Monday, March 19, 2012
A New Home for Rp 70 M? It Might Be Within Reach for Indonesia's Poor
Source: Jakarta Globe
Shortly after he was appointed public housing minister in October, Djan Faridz was given a daunting challenge: build Rp 25 million ($2,750) houses for low-ranking civil servants on land provided by the local government.
"I was shocked," he told the Jakarta Globe in a recent interview. "How can I build a house with only Rp 25 million? And I wanted it to have at least a 36-square-meter [floor area]."
But he soon found an answer in Palembang, South Sumatra. In a trip to the province, he met representatives of Grand Wijaya Persada, a construction company that has been building houses for even less than that amount.
A model cheap house
Inside the ministry compound in South Jakarta, a fully furnished, two-bedroom 45-square-meter model unit now stands.
The basic structure of the prefab house costs Rp 35 million, sans flooring, ceiling and paint, which runs an additional Rp 5 million.
Beside it, a model unit of the Rp 25 million, 36-square-meter version is being built. Visible for now is the steel mold where concrete would be poured into to create the basic structure. But it won't remain like that for long, because the house can be finished in as little as seven days.
Anyone interested in looking at the model units is welcome at the ministry. Both units have a defined two-bedroom floor plan according to the prefab mold patented by Umar Sumadi, the production head at Grand Wijaya. A single mold can be used to construct as many as 200 houses.
The ministry has already signed a memorandum of understanding with several other ministries committing to help provide civil servants with these cheap houses.
Djan said the project would be done in 60 districts and municipalities across the country, starting off with East Nusa Tenggara (NTT) and North Maluku.
The ministry is aiming to build around 7,900 cheap houses in NTT and 2,000 in North Maluku this year, among others.
Rp 70 million dream
The minister, however, is keen on finding a way to make the same cheap houses available to all Indonesians.
"Housing is a serious matter, after food and clothing. But many cannot afford it because it's remarkably expensive," Djan said.
According to his ministry's data, as many as 4.8 million Indonesians today live in dilapidated houses, and more than 11 million people do not have their own homes. And with real estate prices expected to keep rising, chances are these figures will only climb higher.
That's why the minister's goal is to give Indonesians a chance to own a home for an affordable Rp 70 million.
Here's how he sees it: in certain parts of Jakarta's satellite cities, say Depok, people can still get a 60-square-meter plot of land for less than Rp 20 million.
If the Rp 25 million, 36-square-meter prefab model is built on that land, then for as little as Rp 70 million - including flooring, ceiling, paint, electricity and water installations and other fixtures - an Indonesian family can have a home it can call its own.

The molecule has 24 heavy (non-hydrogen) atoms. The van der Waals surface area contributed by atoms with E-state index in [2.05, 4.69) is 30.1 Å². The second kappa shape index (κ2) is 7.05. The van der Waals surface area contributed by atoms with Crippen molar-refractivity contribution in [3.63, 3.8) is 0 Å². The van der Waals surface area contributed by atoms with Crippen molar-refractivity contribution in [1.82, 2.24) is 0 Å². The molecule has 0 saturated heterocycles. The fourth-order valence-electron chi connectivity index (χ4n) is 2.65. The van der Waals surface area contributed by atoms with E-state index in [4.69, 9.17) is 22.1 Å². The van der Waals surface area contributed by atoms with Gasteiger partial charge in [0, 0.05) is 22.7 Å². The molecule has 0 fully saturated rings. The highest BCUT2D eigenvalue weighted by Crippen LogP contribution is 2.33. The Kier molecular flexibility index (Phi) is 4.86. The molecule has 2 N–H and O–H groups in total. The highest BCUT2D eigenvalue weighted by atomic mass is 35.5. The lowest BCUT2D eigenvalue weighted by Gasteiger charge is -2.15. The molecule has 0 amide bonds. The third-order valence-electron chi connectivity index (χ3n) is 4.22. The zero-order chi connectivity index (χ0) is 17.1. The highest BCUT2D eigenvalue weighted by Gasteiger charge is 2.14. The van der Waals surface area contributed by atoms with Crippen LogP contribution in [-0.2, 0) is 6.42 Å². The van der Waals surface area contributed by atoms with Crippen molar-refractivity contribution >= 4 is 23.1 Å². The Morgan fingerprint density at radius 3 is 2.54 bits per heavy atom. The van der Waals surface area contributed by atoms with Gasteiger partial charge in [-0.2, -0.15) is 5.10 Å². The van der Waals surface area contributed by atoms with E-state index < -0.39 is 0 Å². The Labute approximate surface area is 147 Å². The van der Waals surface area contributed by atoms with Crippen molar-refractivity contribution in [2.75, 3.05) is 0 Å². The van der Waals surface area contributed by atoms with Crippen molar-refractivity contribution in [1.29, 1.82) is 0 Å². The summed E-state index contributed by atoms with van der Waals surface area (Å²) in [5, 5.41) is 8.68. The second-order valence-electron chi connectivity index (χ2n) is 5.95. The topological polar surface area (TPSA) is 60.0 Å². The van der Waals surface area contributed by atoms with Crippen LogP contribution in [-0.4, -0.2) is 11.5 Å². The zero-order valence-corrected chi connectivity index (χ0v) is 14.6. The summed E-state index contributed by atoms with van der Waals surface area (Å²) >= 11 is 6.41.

"Of course you can also get it elsewhere, anywhere you want," the minister said. "So if you are outside Java, you can get a house for even less than Rp 70 million."
Bringing it to the people
The idea is that the ministry will work with developers who can build subdivisions full of these prefab units.
For a housing project to be economically feasible, at least 200 units must be constructed to maximize the use of the mold. Grand Wijaya would earn a 5 percent licensing fee for each socialized housing project.
Indonesians can then buy the houses from these developers at prices determined together with the ministry. Of course, certain conditions, such as that the potential buyer does not own a house yet, have to be met.
The ministry will then help get bank housing loans. For a Rp 70 million house, Djan said the current computation would see a buyer pay Rp 575,000 a month for 15 years.
But it might still be a while before these become a reality, as the ministry hasn't begun discussions with developers yet.
Real Estate Indonesia chair Setyo Maharso said delivering low-cost homes was not a problem, and the ministry's plan could be executed in the same way as previous programs.
Doing it in Jakarta, though, would not be easy, he said.
"It's even quite difficult to build it in Depok. Bogor or Bekasi are still possible, but not here in Jakarta," he said.
Although he completely supports the policy, he said prefab units were not always ideal.
"Low-income families usually buy a small house, but when they have money, they will build more rooms. But prefab houses are not really flexible for modifications," he said.
Priyo Suprobo, a structural engineer with the Sepuluh November Institute of Technology (ITS), agreed. He said modifying a prefab structure would be difficult, and that the lack of flexibility was a major weakness.
Another is that people could not embed electrical wiring into the walls.
But Priyo still believes this kind of model can help low-income families solve their housing problems, "especially if the ministry provides a subsidy," he said.
Will people buy?
Ridwan, a security guard in an office building in Kuningan, currently rents a house in Kedoya in Kebun Jeruk, West Jakarta, with his wife and child for Rp 350,000.
Hearing about the Rp 70 million house made him happy and hopeful. "I think it's affordable, and 36 square meters looks decent enough," he said.
On the other hand, Afrizal, a single 24-year-old noddle seller in Lenteng Agung, felt the Rp 575,000 amortization per month was still out of reach.
"It's already hard to make ends meet," he said.